In the bright and often garish and trivial world of Mass Effect fanart, Shalizeh’s beautiful painting both stands out … and sticks around, long after others are forgotten. Here is no climactic moment, no, nor moment of passion or triumph. It is a quiet moment. The type of moment which could be easily forgotten in an hour’s time by some, but treasured forever by others. It’s very quietness is part of its beauty. Amidst the great deeds and high passions of the futuristic epic, the beauty and glory of the story world itself is sometimes overlooked – not by the story, to be sure, but by those who experience it. But artwork like this pierces deeper into it, draws us further into that glory, than the story initially did itself, not only for it’s own beauty, but that it reminds us (or at any rate, reminds me) to do the same myself. Paintings like this Explore the wonders of the story itself, just as the characters within it explore world.
And simply as a portrayal of the theme ‘exploration’ it is magnificent. It is very wisely that Shalizeh has laced the bright world in mist, now revealing, now concealing in brightness the unknown world before them, now dropping it away into the shadow entirely. Yet far from being a meaningless haze, the bright glimpses are sharp and clear behind their veils. The closer one looks, the more real the distant hillsides seem to be. A harsh world, true. Not a world of men. The living creatures hide behind their life-saving masks, not exposing their faces to the hostile wind which drifts the sand across their boots. And yet a bright and glorious world all the same. They do not stand huddled together, nor facing onward with dogged displeasure. Wrex stares out across the valley. Tali meanders almost dreamily towards the rising sun (for rising it looks as though it must be). We cannot see what Shepard is looking at, but she gazes forward with her head held high, looking out on the vistas beyond out view. It is not a world of men, but it doesn’t have to be. Most of the universe is not. For how many millennia have the sands drifted across that slope and never once been touched by a living foot till now? How many times has that sun risen, and never once been seen by living eyes?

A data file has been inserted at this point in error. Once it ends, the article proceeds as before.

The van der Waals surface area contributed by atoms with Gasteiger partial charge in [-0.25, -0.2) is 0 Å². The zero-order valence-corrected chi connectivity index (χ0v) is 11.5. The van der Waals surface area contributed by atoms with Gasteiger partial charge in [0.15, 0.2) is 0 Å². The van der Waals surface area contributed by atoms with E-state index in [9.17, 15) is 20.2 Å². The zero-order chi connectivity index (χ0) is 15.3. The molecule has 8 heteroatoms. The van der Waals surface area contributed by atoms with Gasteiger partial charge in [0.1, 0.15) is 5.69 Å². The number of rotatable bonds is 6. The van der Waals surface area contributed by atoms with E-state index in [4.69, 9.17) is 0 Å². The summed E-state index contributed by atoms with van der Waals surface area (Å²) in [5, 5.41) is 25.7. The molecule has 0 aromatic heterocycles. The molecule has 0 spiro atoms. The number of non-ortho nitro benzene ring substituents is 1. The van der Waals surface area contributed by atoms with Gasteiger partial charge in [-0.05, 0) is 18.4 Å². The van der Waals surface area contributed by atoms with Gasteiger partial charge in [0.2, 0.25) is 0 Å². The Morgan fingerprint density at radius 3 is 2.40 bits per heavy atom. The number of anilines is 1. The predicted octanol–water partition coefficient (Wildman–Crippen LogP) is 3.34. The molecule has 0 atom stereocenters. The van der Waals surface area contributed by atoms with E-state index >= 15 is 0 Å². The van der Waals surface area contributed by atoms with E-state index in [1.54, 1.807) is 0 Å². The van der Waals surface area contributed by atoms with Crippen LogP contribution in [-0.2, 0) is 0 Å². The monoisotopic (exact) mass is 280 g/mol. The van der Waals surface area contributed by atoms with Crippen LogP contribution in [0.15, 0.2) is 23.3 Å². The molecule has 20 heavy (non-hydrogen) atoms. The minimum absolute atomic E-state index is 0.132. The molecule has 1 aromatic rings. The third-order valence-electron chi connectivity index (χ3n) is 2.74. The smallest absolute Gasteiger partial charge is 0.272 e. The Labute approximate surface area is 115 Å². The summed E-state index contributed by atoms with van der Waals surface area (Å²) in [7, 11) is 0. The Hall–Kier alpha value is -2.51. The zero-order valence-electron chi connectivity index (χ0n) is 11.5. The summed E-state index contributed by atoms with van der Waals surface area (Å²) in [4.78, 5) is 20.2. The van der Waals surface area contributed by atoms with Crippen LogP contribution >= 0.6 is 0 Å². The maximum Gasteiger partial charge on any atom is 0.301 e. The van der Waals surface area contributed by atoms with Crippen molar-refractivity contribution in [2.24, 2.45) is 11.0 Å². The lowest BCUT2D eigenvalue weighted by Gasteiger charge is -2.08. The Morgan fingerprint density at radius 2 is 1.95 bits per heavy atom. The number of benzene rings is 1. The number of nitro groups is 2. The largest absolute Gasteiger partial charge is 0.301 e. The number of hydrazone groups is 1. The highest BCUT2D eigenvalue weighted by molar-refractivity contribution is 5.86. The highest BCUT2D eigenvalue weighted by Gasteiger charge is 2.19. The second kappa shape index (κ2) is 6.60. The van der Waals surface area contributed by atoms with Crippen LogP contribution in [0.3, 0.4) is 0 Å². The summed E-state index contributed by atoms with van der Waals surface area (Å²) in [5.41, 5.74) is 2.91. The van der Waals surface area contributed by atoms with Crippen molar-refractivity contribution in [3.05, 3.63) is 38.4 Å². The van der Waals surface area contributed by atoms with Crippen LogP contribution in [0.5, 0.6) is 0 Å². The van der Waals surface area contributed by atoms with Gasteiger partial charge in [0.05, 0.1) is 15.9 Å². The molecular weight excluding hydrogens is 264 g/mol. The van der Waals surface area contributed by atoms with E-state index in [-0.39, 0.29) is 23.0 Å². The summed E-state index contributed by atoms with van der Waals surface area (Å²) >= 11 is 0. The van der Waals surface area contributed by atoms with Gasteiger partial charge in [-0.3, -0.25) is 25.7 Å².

As one looks out into the valley and across the rugged foothills beyond, tracing their ridges and gullies up to the peaks and the bright sky beyond (and indeed, one could do this for a while) one notices numerous small imperfections almost, across the land and sky. Is that a twin planet? Or a moon? Or is it much nearer, between us and the sky? I don’t know whether it was intended or not – but when I gaze at the picture long enough I seem to be looking through a mask, as though I too were standing there on that alien hillside with them. And I wonder whose eyes I looking through.
Though I don’t know whether this was meant or not, I find it a most pleasing way to look into the picture. The only difficulty is that one then feels one should be able to turn one’s head. And of course, one can’t.
In the blaze of the light one scarcely sees them at first, but above are the stars from which they came, still visible though the thin atmosphere in the low morning light. Even in the brightness of the sunlight the vast cold heights of space seem very near. And so they are. In a short time, these explorers will be gone again, back into space. And this distant valley will be as it was before.
In all, this is one of the richest and subtlest Mass Effect works it has been my pleasure to see. Thank-you, Shalizeh, for sharing it with us.